about a month and a half ago
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2600 Profiled: "A Print Magazine For Hackers"

RobinH Re:2600 cost me my job but taught me a lesson (71 comments)

I'm pretty sure you're talking about the article on how to get your video rental late fees removed from Blockbuster by impersonating a clerk from another store. FWIW, it's the only article I can remember reading from 2600 during that era, and it's a good lesson in how *not* to structure your corporate-wide system between all your stores. :) Sorry it cost you your job, but if that was you I appreciated the article.

about 2 months ago
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Facebook and Apple Now Pay For Female Employees To Freeze Their Eggs

RobinH Re:Because studies show ... (253 comments)

Obviously when I said the mother "refuses" I don't mean she legally keeps him from taking any, I just mean that she "discusses" the matter with him and explains why she'll be taking all or most of it. Sheesh.

about 2 months ago
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Facebook and Apple Now Pay For Female Employees To Freeze Their Eggs

RobinH Re:Because studies show ... (253 comments)

The 12 months includes the 6 weeks or whatever of pregnancy leave, as far as I recall. So the father can't take all 12 months, there is a minimum that the mother takes. However in almost all cases I've seen, the mother refuses to give up any of her 12 months. There are certainly lots of fathers taking some of the time, but it's still a minority. When I discussed with my (female) boss about taking 6 months of leave she looked literally horrified, and then proceeded to tell me a story about how she was back at work days after having her first kid. There's still a lot of pressure on professional men, in Canada, to avoid taking time off for this, unfortunately.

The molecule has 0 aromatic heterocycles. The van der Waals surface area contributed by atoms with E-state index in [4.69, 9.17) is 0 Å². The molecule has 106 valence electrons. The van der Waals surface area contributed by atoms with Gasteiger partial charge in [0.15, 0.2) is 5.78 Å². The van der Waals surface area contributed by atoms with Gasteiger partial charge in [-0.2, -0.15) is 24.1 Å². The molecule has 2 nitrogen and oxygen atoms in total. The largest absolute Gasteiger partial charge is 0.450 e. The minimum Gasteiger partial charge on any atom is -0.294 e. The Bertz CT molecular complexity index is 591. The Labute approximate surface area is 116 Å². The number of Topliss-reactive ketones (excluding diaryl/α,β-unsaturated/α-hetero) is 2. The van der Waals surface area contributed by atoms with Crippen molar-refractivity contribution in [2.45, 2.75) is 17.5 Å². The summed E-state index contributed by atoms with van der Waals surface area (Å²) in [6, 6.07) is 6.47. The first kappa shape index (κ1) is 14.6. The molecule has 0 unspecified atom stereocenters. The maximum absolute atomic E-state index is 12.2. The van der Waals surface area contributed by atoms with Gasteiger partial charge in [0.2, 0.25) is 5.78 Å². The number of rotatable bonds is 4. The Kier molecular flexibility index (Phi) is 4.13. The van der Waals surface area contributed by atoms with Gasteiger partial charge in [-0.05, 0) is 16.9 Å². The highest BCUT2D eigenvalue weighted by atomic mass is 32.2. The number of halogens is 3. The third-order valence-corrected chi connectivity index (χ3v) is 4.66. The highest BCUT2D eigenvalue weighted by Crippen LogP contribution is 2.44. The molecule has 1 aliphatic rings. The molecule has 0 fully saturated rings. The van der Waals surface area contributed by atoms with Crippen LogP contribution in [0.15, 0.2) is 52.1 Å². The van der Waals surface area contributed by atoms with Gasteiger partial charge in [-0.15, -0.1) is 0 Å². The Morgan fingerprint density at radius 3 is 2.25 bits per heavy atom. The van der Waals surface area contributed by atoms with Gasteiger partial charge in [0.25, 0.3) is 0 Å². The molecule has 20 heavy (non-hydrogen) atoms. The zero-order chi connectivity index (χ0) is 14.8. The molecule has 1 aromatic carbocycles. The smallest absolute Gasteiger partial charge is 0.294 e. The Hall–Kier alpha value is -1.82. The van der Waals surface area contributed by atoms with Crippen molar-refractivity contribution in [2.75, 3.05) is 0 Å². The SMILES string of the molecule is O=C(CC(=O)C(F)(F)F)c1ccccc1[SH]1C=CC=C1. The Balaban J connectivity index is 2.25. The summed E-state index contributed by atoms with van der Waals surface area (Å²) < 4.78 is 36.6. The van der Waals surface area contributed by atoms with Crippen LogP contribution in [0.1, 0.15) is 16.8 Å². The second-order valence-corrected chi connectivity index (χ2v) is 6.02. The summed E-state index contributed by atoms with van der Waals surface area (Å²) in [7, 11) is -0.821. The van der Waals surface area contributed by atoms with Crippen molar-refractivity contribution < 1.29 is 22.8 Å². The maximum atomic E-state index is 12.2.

about 2 months ago
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Flight Attendants Want Stricter Gadget Rules Reinstated

RobinH Re:We're ignoring them... (406 comments)

I agree that most people have just seen the act before. However, your idea that it's all common sense isn't correct. No first-time traveler is going to assume the life vest is velcro'd under the seat, and the seat belts don't work the same as the ones in cars. Plus, have you ever read the safety features brochure? The instructions for opening a hatch and deploying the slide/raft is not 100% common sense either.

about 2 months ago

Submissions

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Ask Slashdot: Should I fight against online voting in our municipality?

RobinH RobinH writes  |  about 5 months ago

RobinH (124750) writes "Our small-ish municipality (between 10,000 to 15,000 in population) has recently decided to switch to online voting. I should note that they were previously doing voting-by-mail. I have significant reservations about online voting, particularly the possibility of vote-selling and the general lack of voter secrecy, not to mention the possible lack of computer security. However, it's only a municipal election, and apparently a lot of municipalities around here are already doing online voting. I'm not sure if the rank and file citizens care, or if they would listen to my concerns. Should I bother speaking up, or should I ignore it since municipal elections are not that important anyway?"